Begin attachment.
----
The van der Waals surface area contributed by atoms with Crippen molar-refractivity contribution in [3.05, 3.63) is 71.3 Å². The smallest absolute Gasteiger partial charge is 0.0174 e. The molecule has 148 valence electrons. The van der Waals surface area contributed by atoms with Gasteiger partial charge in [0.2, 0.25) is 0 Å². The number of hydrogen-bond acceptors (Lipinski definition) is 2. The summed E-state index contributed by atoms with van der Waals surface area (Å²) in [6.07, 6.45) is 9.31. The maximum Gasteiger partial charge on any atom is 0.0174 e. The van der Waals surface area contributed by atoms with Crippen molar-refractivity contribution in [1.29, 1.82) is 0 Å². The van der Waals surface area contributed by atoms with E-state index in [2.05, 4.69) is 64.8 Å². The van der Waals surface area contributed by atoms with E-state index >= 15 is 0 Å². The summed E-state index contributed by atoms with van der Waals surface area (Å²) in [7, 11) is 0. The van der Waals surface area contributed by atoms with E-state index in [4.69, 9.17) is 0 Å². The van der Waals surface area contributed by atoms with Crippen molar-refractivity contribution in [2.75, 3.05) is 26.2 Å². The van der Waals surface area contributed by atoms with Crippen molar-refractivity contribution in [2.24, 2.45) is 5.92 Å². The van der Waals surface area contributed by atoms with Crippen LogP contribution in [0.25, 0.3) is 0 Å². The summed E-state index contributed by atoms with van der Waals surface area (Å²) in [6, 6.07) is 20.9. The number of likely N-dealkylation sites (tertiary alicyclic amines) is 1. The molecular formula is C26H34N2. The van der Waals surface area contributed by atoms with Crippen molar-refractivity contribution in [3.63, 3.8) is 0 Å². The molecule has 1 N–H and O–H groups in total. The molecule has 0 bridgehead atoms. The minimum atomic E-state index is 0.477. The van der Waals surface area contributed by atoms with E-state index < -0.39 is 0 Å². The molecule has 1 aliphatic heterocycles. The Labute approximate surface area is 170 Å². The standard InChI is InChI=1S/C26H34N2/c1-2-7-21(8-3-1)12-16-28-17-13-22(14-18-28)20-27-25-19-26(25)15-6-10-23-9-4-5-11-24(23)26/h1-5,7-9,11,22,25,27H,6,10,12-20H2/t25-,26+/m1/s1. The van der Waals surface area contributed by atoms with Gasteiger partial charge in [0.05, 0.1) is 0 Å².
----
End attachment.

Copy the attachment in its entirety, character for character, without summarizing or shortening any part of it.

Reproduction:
The van der Waals surface area contributed by atoms with Crippen molar-refractivity contribution in [3.05, 3.63) is 71.3 Å². The smallest absolute Gasteiger partial charge is 0.0174 e. The molecule has 148 valence electrons. The van der Waals surface area contributed by atoms with Gasteiger partial charge in [0.2, 0.25) is 0 Å². The number of hydrogen-bond acceptors (Lipinski definition) is 2. The summed E-state index contributed by atoms with van der Waals surface area (Å²) in [6.07, 6.45) is 9.31. The maximum Gasteiger partial charge on any atom is 0.0174 e. The van der Waals surface area contributed by atoms with Crippen molar-refractivity contribution in [1.29, 1.82) is 0 Å². The van der Waals surface area contributed by atoms with E-state index in [2.05, 4.69) is 64.8 Å². The van der Waals surface area contributed by atoms with E-state index >= 15 is 0 Å². The summed E-state index contributed by atoms with van der Waals surface area (Å²) in [7, 11) is 0. The van der Waals surface area contributed by atoms with E-state index in [4.69, 9.17) is 0 Å². The van der Waals surface area contributed by atoms with Crippen molar-refractivity contribution in [2.75, 3.05) is 26.2 Å². The van der Waals surface area contributed by atoms with Crippen molar-refractivity contribution in [2.24, 2.45) is 5.92 Å². The van der Waals surface area contributed by atoms with Crippen LogP contribution in [0.25, 0.3) is 0 Å². The summed E-state index contributed by atoms with van der Waals surface area (Å²) in [6, 6.07) is 20.9. The number of likely N-dealkylation sites (tertiary alicyclic amines) is 1. The molecular formula is C26H34N2. The van der Waals surface area contributed by atoms with Crippen molar-refractivity contribution in [3.63, 3.8) is 0 Å². The molecule has 1 N–H and O–H groups in total. The molecule has 0 bridgehead atoms. The minimum atomic E-state index is 0.477. The van der Waals surface area contributed by atoms with E-state index < -0.39 is 0 Å². The molecule has 1 aliphatic heterocycles. The Labute approximate surface area is 170 Å². The standard InChI is InChI=1S/C26H34N2/c1-2-7-21(8-3-1)12-16-28-17-13-22(14-18-28)20-27-25-19-26(25)15-6-10-23-9-4-5-11-24(23)26/h1-5,7-9,11,22,25,27H,6,10,12-20H2/t25-,26+/m1/s1. The van der Waals surface area contributed by atoms with Gasteiger partial charge in [0.05, 0.1) is 0 Å².